How to eat healthier – part 2

As you know, I haven’t been eating very healthily over the winter and am feeling very bad-tempered and exhausted as a result.  This is the continuation of ‘how to eat healthier – part 1’.

Here are some more of the things that I have done recently to eat healthier.

1.  Don’t keep unhealthy food in the house.
One way to put the brakes on eating unhealthy food is to not keep any unhealthy food in the house.

Many articles written about this topic will say to put the unhealthy food at the back of the cupboard with healthier options in front of it.  I don’t know about you, but even when the unhealthy food is out of my sight, I still know that it’s there. I may not be able to see the salt and vinegar chips, but I still feel their presence and it just takes a moment of distraction to cave in and open the packet.

I prefer not to have any unhealthy food in the house.  This way, if my willpower starts to soften, it takes a lot longer for me to get access to what I’m craving as I have to leave the house to go and buy it.  This tip is another spin on waiting 30 minutes before eating unhealthy food to see if it’s something that you really want.

2.  Watch your language.
Have you noticed how people label and relate to food?

    ‘I worked really hard in the gym today.  I deserve some cake as a treat.’

    ‘I brought a salad for lunch today. I’m trying to be good.’

    ‘I’m going to be a bit naughty and eat some cheese and biscuits.’

Labelling food as good or bad influences how we behave towards it.  Anything that our minds label as a treat will be seen as positive and something we increasingly crave.  And when we think about ourselves as being ‘naughty’ because we’ve eaten a certain food, we’re going to feel bad about ourselves.  For some people, eating ‘bad’ food will trigger them towards a change.  However many people will spiral into more unhealthy behaviour.

Food is just food.  It’s not good or bad.  How our body reacts to food is more important and should be the determining factor for whether we choose to eat it or not.

Observe how you label and relate to food.  Do you label food as good, bad or a treat?  Try changing how you categorise food and see if this alters how you feel about certain types of food.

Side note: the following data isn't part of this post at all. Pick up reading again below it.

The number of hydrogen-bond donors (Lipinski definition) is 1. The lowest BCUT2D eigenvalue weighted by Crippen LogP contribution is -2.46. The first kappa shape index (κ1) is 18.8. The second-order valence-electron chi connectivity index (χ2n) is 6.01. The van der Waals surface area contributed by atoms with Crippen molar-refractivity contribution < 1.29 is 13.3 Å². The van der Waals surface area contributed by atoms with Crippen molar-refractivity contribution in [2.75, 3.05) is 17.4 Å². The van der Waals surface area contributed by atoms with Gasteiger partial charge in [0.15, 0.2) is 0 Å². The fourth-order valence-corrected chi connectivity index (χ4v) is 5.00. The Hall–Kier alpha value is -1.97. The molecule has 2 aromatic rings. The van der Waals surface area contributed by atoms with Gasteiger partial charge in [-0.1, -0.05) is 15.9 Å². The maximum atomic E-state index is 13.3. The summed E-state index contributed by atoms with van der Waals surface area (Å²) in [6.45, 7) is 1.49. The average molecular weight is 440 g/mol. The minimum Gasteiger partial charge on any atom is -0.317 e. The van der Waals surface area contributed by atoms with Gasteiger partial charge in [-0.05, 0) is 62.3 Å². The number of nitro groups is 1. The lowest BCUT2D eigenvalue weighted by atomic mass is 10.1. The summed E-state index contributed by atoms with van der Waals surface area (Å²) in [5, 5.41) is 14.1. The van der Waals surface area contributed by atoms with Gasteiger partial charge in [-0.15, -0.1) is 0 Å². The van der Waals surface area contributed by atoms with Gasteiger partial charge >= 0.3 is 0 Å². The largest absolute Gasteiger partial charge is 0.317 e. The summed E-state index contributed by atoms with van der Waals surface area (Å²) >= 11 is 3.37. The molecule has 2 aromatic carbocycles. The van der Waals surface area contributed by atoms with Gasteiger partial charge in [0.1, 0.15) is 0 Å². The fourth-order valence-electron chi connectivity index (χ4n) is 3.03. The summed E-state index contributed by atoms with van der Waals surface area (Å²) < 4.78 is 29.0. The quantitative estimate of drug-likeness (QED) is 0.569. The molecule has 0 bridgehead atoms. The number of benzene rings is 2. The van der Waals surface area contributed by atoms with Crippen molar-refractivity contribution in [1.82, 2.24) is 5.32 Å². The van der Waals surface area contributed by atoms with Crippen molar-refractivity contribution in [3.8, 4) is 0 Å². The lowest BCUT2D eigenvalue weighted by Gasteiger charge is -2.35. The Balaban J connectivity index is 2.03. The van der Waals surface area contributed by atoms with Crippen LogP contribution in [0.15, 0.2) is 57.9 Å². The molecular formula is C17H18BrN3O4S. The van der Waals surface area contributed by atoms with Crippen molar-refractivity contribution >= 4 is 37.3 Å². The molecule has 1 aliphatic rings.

3.  The word ‘diet’.
Whilst I’m talking about language, could we please stop using the word ‘diet’ to describe how we are going to starve ourselves temporarily for the express purpose of looking thinner for a future event?

For example:
‘I’ve got a wedding/holiday/party/reunion to go to in a couple of weeks.  I’m going to go on a diet to lose some weight.’

I have a friend who has been practically starving herself for the last couple of months for an upcoming event and she is miserable as a result.  This self-imposed ‘diet’ has done nothing to improve her attitude towards healthier food and has made her crave less healthy food even more.   The odds are that she will revert back to old behaviours and eat less healthy food after the event (although I hope that she adopts a more balanced and sustainable attitude towards food).

This fleeting attention to our ‘diet’ does not do anything to improve our attitude towards food and actually reinforces our ‘good’ and ‘naughty’ behaviour towards it.

4.  Reconsider portion sizes.
Most of us know that portion sizes have grown exponentially over the years and we are eating far greater amounts of food than we did in the past.  We’ve grown accustomed to eating a lot more food than our bodies actually need – particularly as we are physically using our bodies less than ever before.

I don’t count calories (more from laziness than from anything else) but I do think that it’s worthwhile getting to know what a serving size actually looks like.  I particularly like those visual clues that some dietary guidelines provide.  For example, a serving of cheese is about the size of your thumb and a serving of meat is the size of your palm.  Check out this for a handy visual guide to portion control.

If your servings are WAY bigger than they need to be, gradually reduce your portion sizes.  Remember – start small.

5.  Find healthier alternatives.
Is there a particular part of unhealthy food that you just love?  Is it the crunch of chips or the way chocolate melts in your mouth?

See if you can find a healthier alternative to this aspect of processed food.  I sometimes paint flat bread pieces with some taco seasoning powder and olive oil and bake it in the oven until it’s crispy.  This meets my desire for some crunch with a bit of a kick and is much healthier than the corn chips I might be craving.

I’m not a great fan of chocolate (crazy, I know – particularly as I was eating chocolate when I started writing this post) so I can’t suggest any healthier alternatives to the wonder of melted chocolate.  But I’m sure Dr Google would have plenty of suggestions.

6.  Be kind to yourself.
As I’ve already mentioned, no one can eat healthily 100% of the time and no one is perfect.  People slip up –  that’s ok.  If you forget that you are trying to eat healthier and eat some cake, don’t beat yourself up about it.  Forgive yourself and try again.

Tell those people close to you that you are trying to eat a bit healthier and ask them to support you with this change.  Maybe put a few cues around to remind yourself of the new direction you are taking with your nutrition.  Learn from your slip up and try to work out why it happened so you can put some steps in place to minimise the chance of it happening again.

What about you?  Have you recently changed your eating habits?  Do you have any tips to add?

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